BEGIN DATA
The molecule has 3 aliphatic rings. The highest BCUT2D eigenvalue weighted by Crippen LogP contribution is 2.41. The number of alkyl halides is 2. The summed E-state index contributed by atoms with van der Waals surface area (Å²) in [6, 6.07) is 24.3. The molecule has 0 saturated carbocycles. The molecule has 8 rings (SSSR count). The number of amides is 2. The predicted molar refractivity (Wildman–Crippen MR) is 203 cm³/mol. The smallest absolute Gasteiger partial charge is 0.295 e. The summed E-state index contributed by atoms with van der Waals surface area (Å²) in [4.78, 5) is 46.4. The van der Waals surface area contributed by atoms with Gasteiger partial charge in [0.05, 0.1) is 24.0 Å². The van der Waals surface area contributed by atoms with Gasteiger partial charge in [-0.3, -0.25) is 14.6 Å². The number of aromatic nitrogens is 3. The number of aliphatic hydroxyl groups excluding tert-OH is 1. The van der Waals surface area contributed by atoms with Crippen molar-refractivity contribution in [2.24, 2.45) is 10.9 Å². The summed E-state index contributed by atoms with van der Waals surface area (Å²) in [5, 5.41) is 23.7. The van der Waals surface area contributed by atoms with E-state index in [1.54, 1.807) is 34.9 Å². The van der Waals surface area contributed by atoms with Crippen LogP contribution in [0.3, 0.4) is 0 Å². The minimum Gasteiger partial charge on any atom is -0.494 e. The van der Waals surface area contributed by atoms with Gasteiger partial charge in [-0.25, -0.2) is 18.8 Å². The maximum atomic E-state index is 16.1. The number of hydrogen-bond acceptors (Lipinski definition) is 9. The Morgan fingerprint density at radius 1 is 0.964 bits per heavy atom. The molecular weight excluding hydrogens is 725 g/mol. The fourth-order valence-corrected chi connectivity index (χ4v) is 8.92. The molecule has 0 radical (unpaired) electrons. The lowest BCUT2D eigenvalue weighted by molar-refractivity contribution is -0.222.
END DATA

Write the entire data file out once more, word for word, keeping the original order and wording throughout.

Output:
The molecule has 3 aliphatic rings. The highest BCUT2D eigenvalue weighted by Crippen LogP contribution is 2.41. The number of alkyl halides is 2. The summed E-state index contributed by atoms with van der Waals surface area (Å²) in [6, 6.07) is 24.3. The molecule has 0 saturated carbocycles. The molecule has 8 rings (SSSR count). The number of amides is 2. The predicted molar refractivity (Wildman–Crippen MR) is 203 cm³/mol. The smallest absolute Gasteiger partial charge is 0.295 e. The summed E-state index contributed by atoms with van der Waals surface area (Å²) in [4.78, 5) is 46.4. The van der Waals surface area contributed by atoms with Gasteiger partial charge in [0.05, 0.1) is 24.0 Å². The van der Waals surface area contributed by atoms with Gasteiger partial charge in [-0.3, -0.25) is 14.6 Å². The number of aromatic nitrogens is 3. The number of aliphatic hydroxyl groups excluding tert-OH is 1. The van der Waals surface area contributed by atoms with Crippen molar-refractivity contribution in [2.24, 2.45) is 10.9 Å². The summed E-state index contributed by atoms with van der Waals surface area (Å²) in [5, 5.41) is 23.7. The van der Waals surface area contributed by atoms with E-state index in [1.54, 1.807) is 34.9 Å². The van der Waals surface area contributed by atoms with Crippen LogP contribution in [0.3, 0.4) is 0 Å². The minimum Gasteiger partial charge on any atom is -0.494 e. The van der Waals surface area contributed by atoms with Gasteiger partial charge in [-0.25, -0.2) is 18.8 Å². The maximum atomic E-state index is 16.1. The number of hydrogen-bond acceptors (Lipinski definition) is 9. The Morgan fingerprint density at radius 1 is 0.964 bits per heavy atom. The molecular weight excluding hydrogens is 725 g/mol. The fourth-order valence-corrected chi connectivity index (χ4v) is 8.92. The molecule has 0 radical (unpaired) electrons. The lowest BCUT2D eigenvalue weighted by molar-refractivity contribution is -0.222.